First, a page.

They too gambled on silencing once and for all their Euro-sceptics.

They also lost - and in doing so put us all in this totally unnecessary position.

Great work lads!

Rolling Eyes

88 Re: Economy watch on Sun Aug 07 2016, 03:26

wanderlust

avatar
Nat Lofthouse
Nat Lofthouse
NickFazer wrote:In the interest of balance it is also worth looking at the performance, or lack of it, across the Eurozone.

The effect of Brexit will not be known until we have actually left and probably not for several years after that, there was bound to be some turbulence after the experts totally misjudged the feeling in the country and got it magnificently wrong, and not for the 1st time either, but compared to the predictions of gloom it has been relatively mild. The pound has taken a hit, that is true, but there are always winners and losers in the money markets and exporters will get a boost, the struggling Eurozone economies would love to devalue, but they can't. There are serious doubts about the Italian banking system, that will probably end up with the Italian government recapitalising them in defiance of the ECB, others such as Deutsche bank are also potential calamities looming on the horizon.

What I can't get my head around is the view that if we had voted for Remain then everything would be rosy, the reality is that the Eurozone has huge problems from sluggish economic growth, outrageously high youth unemployment, a refugee crisis, a failing currency union and institutions that are so hamstrung by their own beaurocracy that they are incapable of reacting to any of it. We may be the first to leave, we should have been second, a managed exit for Greece should of happened 8 years ago, but they chose to keep bailing them out so as not to embarrass their grand project, the IMF have said that Greece will not recover to 2008 levels for 40 years, yes 40, not 4 saddling a nation with a debt so huge there is no possibility of it ever being repaid.

We may have some hard times to come, all economies have them periodically but surely Brexit can't be a worse solution than tying ourselves to a 21st century version of the Hapsburg Empire.



Putting aside the market confidence thing for a moment, I totally agree that the full effect of Brexit won't be known until we have actually left so all we know is what's happening now - which is what the comment I made was about. And the point was that what happens now determines to some extent what shape we are in as we try to trade our way into a better position than that which recent setbacks have put us in - which was the leave campaign's plan all along wasn't it?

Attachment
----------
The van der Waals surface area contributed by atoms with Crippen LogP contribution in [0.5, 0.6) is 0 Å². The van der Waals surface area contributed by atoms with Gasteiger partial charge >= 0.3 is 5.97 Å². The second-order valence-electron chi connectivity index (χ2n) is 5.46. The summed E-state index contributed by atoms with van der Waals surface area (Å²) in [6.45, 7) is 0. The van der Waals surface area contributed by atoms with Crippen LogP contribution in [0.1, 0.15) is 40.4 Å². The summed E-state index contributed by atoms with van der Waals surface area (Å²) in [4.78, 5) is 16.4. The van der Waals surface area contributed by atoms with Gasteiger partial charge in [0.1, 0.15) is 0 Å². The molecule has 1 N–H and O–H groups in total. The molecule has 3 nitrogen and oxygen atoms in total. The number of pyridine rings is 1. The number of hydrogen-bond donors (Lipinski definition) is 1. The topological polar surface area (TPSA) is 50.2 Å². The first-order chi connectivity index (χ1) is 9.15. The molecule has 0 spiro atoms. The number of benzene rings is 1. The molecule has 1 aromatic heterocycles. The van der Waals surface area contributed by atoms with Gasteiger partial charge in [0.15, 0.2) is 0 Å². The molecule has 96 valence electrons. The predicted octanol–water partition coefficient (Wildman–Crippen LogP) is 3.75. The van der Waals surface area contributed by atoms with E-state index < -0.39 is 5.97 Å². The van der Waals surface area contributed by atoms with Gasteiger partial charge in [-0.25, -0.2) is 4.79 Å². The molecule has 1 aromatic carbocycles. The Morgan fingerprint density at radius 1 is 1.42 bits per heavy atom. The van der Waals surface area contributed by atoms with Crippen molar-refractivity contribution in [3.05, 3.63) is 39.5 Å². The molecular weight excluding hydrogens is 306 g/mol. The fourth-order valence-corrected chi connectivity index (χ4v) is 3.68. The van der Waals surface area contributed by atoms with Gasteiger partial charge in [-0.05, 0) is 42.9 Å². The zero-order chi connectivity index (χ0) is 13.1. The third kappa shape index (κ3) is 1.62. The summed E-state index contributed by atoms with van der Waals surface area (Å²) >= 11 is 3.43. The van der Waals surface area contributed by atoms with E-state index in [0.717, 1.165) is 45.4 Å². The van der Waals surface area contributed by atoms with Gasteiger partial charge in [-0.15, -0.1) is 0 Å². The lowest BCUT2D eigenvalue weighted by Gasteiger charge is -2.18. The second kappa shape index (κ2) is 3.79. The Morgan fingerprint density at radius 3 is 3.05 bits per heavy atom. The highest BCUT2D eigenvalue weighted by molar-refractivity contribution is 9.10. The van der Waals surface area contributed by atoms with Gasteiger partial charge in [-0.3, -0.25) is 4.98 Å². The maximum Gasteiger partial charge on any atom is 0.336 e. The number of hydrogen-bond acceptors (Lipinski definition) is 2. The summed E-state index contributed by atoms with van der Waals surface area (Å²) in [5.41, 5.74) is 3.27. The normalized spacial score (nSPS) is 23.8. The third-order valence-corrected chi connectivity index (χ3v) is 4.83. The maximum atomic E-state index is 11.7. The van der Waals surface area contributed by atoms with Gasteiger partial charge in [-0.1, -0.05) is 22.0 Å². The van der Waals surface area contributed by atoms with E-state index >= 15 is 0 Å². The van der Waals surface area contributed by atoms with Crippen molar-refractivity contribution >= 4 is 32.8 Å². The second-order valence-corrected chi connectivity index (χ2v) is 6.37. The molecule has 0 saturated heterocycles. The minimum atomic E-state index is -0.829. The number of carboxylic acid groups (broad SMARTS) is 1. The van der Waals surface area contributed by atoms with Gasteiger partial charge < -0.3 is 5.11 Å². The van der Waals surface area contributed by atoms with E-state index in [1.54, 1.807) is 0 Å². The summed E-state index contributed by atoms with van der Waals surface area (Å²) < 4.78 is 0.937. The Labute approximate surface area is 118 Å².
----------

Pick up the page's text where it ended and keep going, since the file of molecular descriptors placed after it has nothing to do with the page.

Or should I say IS the Government's plan now?
I'm just saying that our negotiating position before the referendum (which underpinned that key argument) has changed since the referendum - and may therefore affect what Britain comes out with when we leave.
Basically, when we voted, we had a big stick to renegotiate trade deals with so we believed we'd be in a good place to negotiate better deals, but our stick is not what it was - and now France has a bigger stick than us.

89 Re: Economy watch on Sun Aug 07 2016, 09:14

NickFazer

avatar
Andy Walker
Andy Walker
In terms of the economy business will always be attracted to places where it is beneficial for them to be, it is the government's job to create those conditions. The fundamentals of the UK economy are as strong as any in the Eurozone and we should stop talking down our prospects and look at the opportunities in front of us. We haven't even begun to negotiate any deals yet but already the doom mongers are talking about us having to accept poor deals, this is precisely the sort of attitude that will become a self fulfilling prophecy, if it isn't beneficial to us then don't sign it.

90 Re: Economy watch on Sun Aug 07 2016, 09:54

okocha

avatar
Tony Kelly
Tony Kelly
 However what fans of Brexit still refuse to accept is that a policy endorsed by Farage, Boris, the Sun and the Daily Mail has to be fundamentally suspect unless you are rich, racist or a tax avoider. Do you really think that people like these give a shit about ordinary people? 
.......whereas Cameron, Osborne, Jeremy Hunt, Nicky Morgan, Diane Abbott and Jeremy Clarkson(!!) do???!!!

There were far more issues at stake than just the economy.

If the EU was democratically electable and had shown itself capable of major reform, the result may have been different.